Saturday, January 21, 2023

A somewhat curious case

Curious case
A somewhat curious case:

Plaintiff Venkatrama Aiyar was convicted of the murder of his wife and sentenced to transportation for life.

On the eve of departure for Port Blair he executed a deed of gift in favour of one Singam Aiyar, a relation of his. This was on 23-5-1900.

The deed of gift runs as follows:
"You, Singam Aiyar, should obtain possession of and enjoy the undermentioned moveable and immoveable properties with the rights of gift, sale etc. 

In case my sentence should terminate and I should come back to my village, you should hand over the said properties to me. 

If I should not return, you should get the undermentioned properties. You should discharge the debts due by me from my property and also collect the debts due to me."

Four years afterwards on 20-6-1904, Singam Aiyar sold certain of the immovable properties, (which are the subject matter of the present suit).

Singam Aiyar died subsequently. Plaintiff was released after serving 16 years and returned to his native place in October 1916.

He brings the present suit to recover possession of the property from the vendees (purchasers) of Singam Aiyar.

The District Munsif gave him a decree for possession and mesne profits. 

But the District Judge has set aside the decree and directed that the suit should be dismissed with costs. 

This Second Appeal was preferred in the Madras High Court.

The District Judge has decided against the plaintiff on two grounds, viz. One is limitation, and the second ground is that the obligation to surrender the properties is only a personal one against Singam Aiyar and his heirs, are not against the alienees (purchasers).

But this suit against the alienees alone without impleading Singam Aiyar's sons.

The question is whether the right to recover the property is personal, only to Singam Aiyar and possibly his sons will depend on the question of whether the defeasance clause is legal and enforceable.

Transfer of Property Act 
The relevant provisions of the Transfer of Property Act are Sections 31 and 126.

Section 31 says:
 "On a transfer of property an interest therein, may be created with the condition super-added that it shall cease to exist in case a specified uncertain event shall happen, or in case a specified uncertain event shall not happen."
This is a general clause. 

But the specific clause having reference only to gifts is Section 126. 
This runs thus:
"The donor and donee may agree that on the happening of any specified event, which does not depend on the will of the donor, a gift shall be a suspended or revoked. 
Nothing in this section shall be deemed to affect the rights of transferees for consideration without notice." 

The rights of transferees for consideration without notice should be safeguarded.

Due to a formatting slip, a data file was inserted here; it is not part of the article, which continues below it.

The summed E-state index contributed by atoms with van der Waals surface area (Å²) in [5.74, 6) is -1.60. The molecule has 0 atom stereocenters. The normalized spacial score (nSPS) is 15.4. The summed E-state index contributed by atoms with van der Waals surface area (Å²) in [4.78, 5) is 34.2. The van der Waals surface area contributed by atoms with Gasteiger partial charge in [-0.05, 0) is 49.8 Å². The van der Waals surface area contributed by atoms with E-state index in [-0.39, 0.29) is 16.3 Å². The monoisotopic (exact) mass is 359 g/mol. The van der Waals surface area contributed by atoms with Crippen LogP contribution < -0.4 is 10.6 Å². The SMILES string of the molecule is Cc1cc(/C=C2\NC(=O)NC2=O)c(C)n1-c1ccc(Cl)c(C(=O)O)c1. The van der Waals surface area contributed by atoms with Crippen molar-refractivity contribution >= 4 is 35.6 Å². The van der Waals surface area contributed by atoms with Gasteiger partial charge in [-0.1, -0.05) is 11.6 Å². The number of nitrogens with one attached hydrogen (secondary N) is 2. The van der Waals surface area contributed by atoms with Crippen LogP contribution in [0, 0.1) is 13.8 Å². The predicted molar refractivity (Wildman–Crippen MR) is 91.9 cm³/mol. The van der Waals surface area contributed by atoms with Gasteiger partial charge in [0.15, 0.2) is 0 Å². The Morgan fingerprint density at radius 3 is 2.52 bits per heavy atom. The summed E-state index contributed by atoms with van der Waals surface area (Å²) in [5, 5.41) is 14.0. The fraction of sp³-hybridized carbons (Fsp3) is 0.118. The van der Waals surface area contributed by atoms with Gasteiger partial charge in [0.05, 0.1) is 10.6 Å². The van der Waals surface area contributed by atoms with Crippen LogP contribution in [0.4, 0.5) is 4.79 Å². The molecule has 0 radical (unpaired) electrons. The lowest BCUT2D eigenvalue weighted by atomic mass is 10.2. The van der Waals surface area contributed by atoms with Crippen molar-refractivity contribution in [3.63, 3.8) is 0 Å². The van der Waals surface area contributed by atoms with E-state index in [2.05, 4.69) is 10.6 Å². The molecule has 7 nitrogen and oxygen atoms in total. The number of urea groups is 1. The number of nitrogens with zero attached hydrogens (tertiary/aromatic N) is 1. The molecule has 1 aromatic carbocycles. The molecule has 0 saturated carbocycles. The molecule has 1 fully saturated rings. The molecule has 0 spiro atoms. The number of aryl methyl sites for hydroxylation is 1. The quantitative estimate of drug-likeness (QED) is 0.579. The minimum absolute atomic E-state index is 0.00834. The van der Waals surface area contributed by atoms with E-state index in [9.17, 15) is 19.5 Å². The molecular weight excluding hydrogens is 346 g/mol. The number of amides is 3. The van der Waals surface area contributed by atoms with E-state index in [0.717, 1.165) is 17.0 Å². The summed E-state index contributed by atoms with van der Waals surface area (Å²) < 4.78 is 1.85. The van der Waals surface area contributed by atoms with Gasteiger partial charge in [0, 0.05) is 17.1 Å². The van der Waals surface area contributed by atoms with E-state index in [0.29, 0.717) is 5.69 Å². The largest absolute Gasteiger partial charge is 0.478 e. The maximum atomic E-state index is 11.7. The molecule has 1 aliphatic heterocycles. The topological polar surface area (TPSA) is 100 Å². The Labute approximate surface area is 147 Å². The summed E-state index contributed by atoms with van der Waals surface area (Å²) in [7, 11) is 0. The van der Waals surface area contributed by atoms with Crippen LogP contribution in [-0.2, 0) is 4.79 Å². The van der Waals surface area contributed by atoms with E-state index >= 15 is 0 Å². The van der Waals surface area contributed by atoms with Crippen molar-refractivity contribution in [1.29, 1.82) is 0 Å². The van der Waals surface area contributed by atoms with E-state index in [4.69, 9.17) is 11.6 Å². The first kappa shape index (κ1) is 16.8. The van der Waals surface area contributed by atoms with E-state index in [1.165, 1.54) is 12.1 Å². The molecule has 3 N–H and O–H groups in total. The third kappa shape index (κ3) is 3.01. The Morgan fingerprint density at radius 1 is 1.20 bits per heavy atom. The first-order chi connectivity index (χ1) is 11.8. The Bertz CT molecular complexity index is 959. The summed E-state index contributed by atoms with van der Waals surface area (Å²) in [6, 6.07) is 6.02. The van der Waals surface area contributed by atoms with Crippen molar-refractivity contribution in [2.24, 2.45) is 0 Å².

This general rule appears to be in accordance with English Law, - Vide 24 Halsbury 170.

"An estate in fee may be granted with words of direct limitation so as to be prima facie a fee simple, but with further words, sometimes called words of collateral limitation whereby it is liable to be determined on the happening of some future event, provided that this is of such a nature that by possibility it may never happen all. 

An estate so limited is called a "determinable fee" and moreover it is no objection that the future event may happen at a time beyond the limit allowed by the rule against perpetuities."

Whether the defendants are transferees for consideration without notice so as to be entitled to the benefit of the last paragraph of Section 126 is a point.

That point has not been determined by the District Judge and on which a finding will be necessary.

defeasance clause:
Whether a defeasance clause, such as the present, transgresses any rule of Hindu Law. 

Unlike English Law, Hindu Law treats all conditions of defeasance as illegal.

(defeasance = if a condition is fulfilled, that renders the deed null and void).

Lord Justice Turner said:
"A man cannot create a new form of estate or alter the line of succession allowed by law, for the purpose of carrying out his on wishes or views of policy."

In this case:
The property conveyed shall go to Singam Aiyar and pass to his heirs in the ordinary course of inheritance subject to the single contingency that, if the plaintiff returns it will go back to him and pass to him and pass to his heirs in the ordinary course of inheritance.

In our opinion, the clause providing that in the event of the plaintiff's return, all the properties shall revert to him is legal and enforceable, equally upon Singam Aiyar and upon Singam Aiyar's heirs.

Purchasers' position:
It only remains to determine whether the defendants are entitled to resist the suit as purchasers for consideration without notice. 

The District Judge found that the defendants are bona-fide purchasers for value without notice.

HC finding:
It is however clear to our mind that they are persons who purchased the property with notice of the defeasance clause in the original deed of gift granted by the plaintiff to Singam Aiyar. 

HC allowed the second appeal and set aside the District Judge's verdict and thereby confirmed the District Munsif's judgment passed in favour of the plaintiff.

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